The Differences Between PLOT and THEME … and How They Intertwine

I’m certain that most novel writers are intimately familiar with how difficult it can be to write a PLOT that engages readers from the first sentence to the last. But determining, developing, and maintaining the THEME (singular or plural) of your book demands a considerable amount of effort, too. While you ponder which should come first in your creative process or whether they should intertwine, let’s start with reviewing the definitions of PLOT and THEME. But please, make sure you read through the entire post or skip to the part where I discuss the remarkable link between these two critical literary elements in THE GIVER by Lois Lowry.

PLOT: Plot describes a story’s structure, i.e., what happens in a book from start to finish. Will your plot start with a bang or a snapshot of normalcy? Will your story be an adventure, a mystery, horror, fantasy, sci fi, or a slice of real life? Where and when will the action take place? What is your main character’s goal or motivation? With these questions and more, where does a writer begin? A good overview of plot structure is offered by Freytag’s Pyramid, and I particularly like the rollercoaster version shown below.

If you yearn to develop a detailed and well organized plot structure, I strongly suggest you give the SAVE THE CAT! beat sheet method a try.

The original SAVE THE CAT! written by screenwriter Blake Snyder evaluates the beats of classic movies (some box office stars, some spectacular flops) in the most engaging and insightful way, and the sage advice he gives is definitely applicable to novelists. (Click here to link to Marianne Knowles’ post on the book – you’ll love her sticky note visuals!) Jessica Brody tailor’s Snyder’s method in SAVE THE CAT! WRITES A NOVEL. (Click here to view Alison Potoma’s review)

For alternative plotting methodologies, check out Rebecca Moody’s Three Books to Help You Outline Your Novel. But if the idea of detailed plotting makes you break out in hives, I recommend you read Dana Nuenighoff’s post entitled Finding the Beats for Pantsers!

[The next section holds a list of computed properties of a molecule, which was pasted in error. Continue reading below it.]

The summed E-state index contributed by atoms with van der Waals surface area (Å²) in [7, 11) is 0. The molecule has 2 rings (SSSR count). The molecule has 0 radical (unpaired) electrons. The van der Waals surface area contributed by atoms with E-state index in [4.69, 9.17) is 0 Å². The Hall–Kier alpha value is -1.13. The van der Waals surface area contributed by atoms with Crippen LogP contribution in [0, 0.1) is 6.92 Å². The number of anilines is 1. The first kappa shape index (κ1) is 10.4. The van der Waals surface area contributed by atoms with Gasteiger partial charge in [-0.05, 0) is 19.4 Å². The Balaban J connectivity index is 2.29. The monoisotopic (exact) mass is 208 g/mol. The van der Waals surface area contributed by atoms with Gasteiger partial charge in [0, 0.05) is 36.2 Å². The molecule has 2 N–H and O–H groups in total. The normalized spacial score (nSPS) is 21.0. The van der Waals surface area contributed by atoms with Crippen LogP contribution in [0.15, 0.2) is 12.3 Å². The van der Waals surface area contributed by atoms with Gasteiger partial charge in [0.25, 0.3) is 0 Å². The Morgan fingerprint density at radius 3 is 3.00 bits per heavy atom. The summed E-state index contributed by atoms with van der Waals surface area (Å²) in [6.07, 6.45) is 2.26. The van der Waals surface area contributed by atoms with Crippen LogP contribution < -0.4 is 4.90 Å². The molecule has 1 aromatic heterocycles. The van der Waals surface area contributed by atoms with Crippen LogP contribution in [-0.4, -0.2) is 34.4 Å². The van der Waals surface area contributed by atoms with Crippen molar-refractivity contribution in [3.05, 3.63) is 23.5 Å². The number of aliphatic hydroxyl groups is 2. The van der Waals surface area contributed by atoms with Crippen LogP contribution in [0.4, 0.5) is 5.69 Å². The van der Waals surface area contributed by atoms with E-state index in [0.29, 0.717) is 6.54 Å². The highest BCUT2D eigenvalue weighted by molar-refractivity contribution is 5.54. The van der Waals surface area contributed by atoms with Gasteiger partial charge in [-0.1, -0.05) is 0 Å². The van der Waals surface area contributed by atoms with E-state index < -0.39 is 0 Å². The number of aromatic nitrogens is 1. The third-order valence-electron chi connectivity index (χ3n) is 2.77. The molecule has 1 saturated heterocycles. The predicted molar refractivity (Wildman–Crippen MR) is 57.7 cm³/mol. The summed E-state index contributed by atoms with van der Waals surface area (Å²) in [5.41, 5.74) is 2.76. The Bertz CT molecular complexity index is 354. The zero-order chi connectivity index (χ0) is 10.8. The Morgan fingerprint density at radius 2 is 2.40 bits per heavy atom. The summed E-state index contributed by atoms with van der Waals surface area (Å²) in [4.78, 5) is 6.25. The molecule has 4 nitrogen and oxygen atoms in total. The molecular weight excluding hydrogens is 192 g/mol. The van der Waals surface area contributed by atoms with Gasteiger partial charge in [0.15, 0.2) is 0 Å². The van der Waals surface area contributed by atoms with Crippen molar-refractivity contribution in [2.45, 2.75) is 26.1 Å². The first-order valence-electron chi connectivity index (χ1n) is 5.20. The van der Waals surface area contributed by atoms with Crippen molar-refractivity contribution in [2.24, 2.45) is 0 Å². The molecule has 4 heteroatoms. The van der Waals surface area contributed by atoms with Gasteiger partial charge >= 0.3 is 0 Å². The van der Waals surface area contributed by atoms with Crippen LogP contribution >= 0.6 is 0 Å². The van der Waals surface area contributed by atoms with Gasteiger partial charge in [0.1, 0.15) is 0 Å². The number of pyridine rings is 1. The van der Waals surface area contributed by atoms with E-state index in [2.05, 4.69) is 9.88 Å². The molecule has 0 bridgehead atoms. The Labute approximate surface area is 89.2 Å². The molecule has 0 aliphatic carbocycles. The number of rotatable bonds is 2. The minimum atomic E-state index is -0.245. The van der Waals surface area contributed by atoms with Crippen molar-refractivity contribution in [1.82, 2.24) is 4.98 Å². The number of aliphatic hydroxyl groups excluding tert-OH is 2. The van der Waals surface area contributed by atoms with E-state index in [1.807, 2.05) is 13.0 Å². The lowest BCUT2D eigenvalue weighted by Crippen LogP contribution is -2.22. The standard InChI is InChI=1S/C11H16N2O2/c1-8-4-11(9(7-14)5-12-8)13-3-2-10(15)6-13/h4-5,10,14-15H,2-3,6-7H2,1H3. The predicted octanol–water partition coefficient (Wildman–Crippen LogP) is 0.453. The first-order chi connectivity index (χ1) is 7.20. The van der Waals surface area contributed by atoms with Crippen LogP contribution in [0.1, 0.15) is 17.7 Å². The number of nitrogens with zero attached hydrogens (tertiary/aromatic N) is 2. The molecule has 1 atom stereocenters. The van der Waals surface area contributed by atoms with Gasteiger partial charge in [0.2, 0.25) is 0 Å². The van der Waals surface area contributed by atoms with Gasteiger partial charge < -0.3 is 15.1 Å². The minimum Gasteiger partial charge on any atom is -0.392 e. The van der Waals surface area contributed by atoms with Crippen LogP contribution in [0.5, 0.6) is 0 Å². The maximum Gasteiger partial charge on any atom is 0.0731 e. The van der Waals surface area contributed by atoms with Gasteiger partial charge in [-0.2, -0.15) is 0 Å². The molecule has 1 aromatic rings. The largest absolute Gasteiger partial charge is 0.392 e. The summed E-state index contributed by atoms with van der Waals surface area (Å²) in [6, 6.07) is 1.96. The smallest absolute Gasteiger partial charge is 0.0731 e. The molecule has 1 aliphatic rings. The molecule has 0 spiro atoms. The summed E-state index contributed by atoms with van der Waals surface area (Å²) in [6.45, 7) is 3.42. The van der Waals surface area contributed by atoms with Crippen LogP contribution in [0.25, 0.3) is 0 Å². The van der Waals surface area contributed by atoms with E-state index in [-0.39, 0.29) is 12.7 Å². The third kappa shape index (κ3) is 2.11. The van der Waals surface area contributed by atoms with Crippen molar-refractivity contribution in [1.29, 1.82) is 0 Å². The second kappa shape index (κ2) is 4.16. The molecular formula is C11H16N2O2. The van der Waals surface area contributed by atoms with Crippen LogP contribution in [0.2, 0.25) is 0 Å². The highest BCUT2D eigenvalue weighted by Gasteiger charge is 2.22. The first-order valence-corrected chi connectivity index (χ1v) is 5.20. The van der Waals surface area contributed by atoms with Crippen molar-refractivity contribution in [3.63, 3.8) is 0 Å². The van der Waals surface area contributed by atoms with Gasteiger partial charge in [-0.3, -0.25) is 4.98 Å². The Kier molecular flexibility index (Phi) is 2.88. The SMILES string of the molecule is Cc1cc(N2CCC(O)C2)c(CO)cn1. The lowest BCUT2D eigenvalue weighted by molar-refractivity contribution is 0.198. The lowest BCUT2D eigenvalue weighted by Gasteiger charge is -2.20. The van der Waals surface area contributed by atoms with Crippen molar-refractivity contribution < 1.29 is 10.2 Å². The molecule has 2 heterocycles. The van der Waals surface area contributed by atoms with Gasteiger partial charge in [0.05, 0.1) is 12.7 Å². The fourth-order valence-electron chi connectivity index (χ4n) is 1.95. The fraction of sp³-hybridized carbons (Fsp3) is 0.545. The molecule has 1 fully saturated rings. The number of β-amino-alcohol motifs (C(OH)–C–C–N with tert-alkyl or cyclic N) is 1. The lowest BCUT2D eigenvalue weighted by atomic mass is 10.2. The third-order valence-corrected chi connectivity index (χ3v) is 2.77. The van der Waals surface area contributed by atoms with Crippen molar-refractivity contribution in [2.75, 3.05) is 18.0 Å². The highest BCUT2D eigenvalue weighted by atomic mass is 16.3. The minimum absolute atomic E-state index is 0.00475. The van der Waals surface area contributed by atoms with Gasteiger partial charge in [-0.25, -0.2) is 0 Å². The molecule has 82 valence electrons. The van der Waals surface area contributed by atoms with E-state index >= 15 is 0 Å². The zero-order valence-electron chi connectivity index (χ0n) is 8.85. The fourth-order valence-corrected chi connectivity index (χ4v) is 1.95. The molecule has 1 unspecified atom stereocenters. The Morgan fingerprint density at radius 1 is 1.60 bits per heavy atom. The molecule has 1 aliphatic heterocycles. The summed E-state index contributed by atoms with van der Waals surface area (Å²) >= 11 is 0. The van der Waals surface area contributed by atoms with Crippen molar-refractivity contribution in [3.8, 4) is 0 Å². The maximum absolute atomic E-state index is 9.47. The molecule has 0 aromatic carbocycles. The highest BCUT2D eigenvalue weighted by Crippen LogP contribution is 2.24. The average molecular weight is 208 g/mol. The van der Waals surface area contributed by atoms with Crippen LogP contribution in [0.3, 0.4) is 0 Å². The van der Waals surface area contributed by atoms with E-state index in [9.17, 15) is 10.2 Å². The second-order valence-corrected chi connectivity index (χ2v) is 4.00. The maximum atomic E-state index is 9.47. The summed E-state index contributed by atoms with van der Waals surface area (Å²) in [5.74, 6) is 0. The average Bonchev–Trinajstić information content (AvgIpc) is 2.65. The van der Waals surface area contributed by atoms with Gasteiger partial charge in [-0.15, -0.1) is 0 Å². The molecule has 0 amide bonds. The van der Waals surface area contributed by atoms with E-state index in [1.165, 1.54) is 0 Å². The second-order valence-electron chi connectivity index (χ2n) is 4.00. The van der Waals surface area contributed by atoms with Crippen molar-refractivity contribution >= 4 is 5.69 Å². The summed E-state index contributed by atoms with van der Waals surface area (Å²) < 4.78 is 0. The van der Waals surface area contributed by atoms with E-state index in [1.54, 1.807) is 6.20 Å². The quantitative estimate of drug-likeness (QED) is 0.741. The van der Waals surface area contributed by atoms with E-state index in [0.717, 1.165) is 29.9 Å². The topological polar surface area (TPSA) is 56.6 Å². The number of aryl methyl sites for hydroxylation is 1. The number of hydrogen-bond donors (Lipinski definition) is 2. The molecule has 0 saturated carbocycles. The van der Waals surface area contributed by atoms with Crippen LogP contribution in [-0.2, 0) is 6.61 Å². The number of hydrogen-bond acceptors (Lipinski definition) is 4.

THEME: Themes relate to the human experience, and are the central ideas, lessons, or messages that readers may infer from a story. Your book’s theme(s) may bubble up organically as a consequence of plot development, or you may begin with a theme (or themes) and use that thread to develop your compelling plot. Either way, themes are often what resonate in the hearts and minds of readers and make a book unforgettable.

Don’t let themes scare you! I’ll now share some commonly used themes in literature that you’re welcome to use to inspire your own creative works. Note that themes are stated in simple terms, typically no more than 3-4 words, and invite interpretation. Consider what books you’ve read (and enjoyed) that contained some of these themes!

Love Overcoming Adversity True Friendship
Growing Up/Coming of Age/Loss of Innocence
Survival Against All Odds Crime Doesn’t Pay
The Individual vs Society Good vs. Evil
Prejudice vs Equality Societal Pressures
Overcoming Adversity Family First
Finding Courage /The Unlikely Hero/ The Underdog
Embracing Individuality Defying Expectations
Freedom vs Total Control Utopia vs Dystopia
Free Will vs Fate Memory (Reliable/Unreliable)
Protecting the Environment

To help you develop themes that speak to your own heart, I invite you to check out my earlier post, Write What You Love, and to develop your list of ten or more personal themes. Another creative exercise you might enjoy is to pick your personal theme song and jot down why that particular song resonates with you.

To demonstrate how many themes can appear within one book, look no further than the middle grade novel THE GIVER by Lois Lowry. I used one of the book’s main themes to develop a debate question for a 7th grade class: Is the world in THE GIVER a Utopia or a Dystopia? Roles were divvied up, and below are the contributions from the Art Team. You can see on the Dystopia poster some of the other themes we discussed as a class!

Here’s a brief description of the plot, with themes italicized after related plot points:

In THE GIVER, every aspect of life is dictated by society Elders (Total Control, Lack of Free Will), including the composition of family units and privileges assigned at certain ages. At the Ceremony of 12, children are assigned a job they will have for life (Coming of Age). Main character Jonas is designated the new Receiver of Memory, burdened with the collective memories of the community (Memory), thus sparing all others from feeling any emotion whatsoever (Feeling and Emotion). As Jonas learns the darker side of this supposedly Utopian society (Utopia vs. Dystopia), he develops the courage to stand up against it, no matter the personal cost (The Individual vs Society).

The well-defined themes, intertwined with the plot, help make this book immensely memorable and a popular choice for classroom discussions and in-class exercises! If I had to guess, I would venture that themes played a huge part in Lois Lowry’s creative process. Lois, if by any chance you read this post, would you care to comment?!?

I hope this post helped you understand the differences between PLOT and THEME … and how they might intertwine in your creative process!

10 comments

  1. Great post, Laura. I want to explore a bunch of these resources…they sound really helpful. And I have heard so many good things about THE GIVER. Quite a story!

    Liked by 1 person

    1. Thanks for reading! Yes, lots to ponder about what approach is best. Melding plot and theme seems tailor-made for dystopian societies. But that isn’t the only case where intertwining the elements could improve the creative process and make the finished product more compelling and memorable.

      Liked by 1 person

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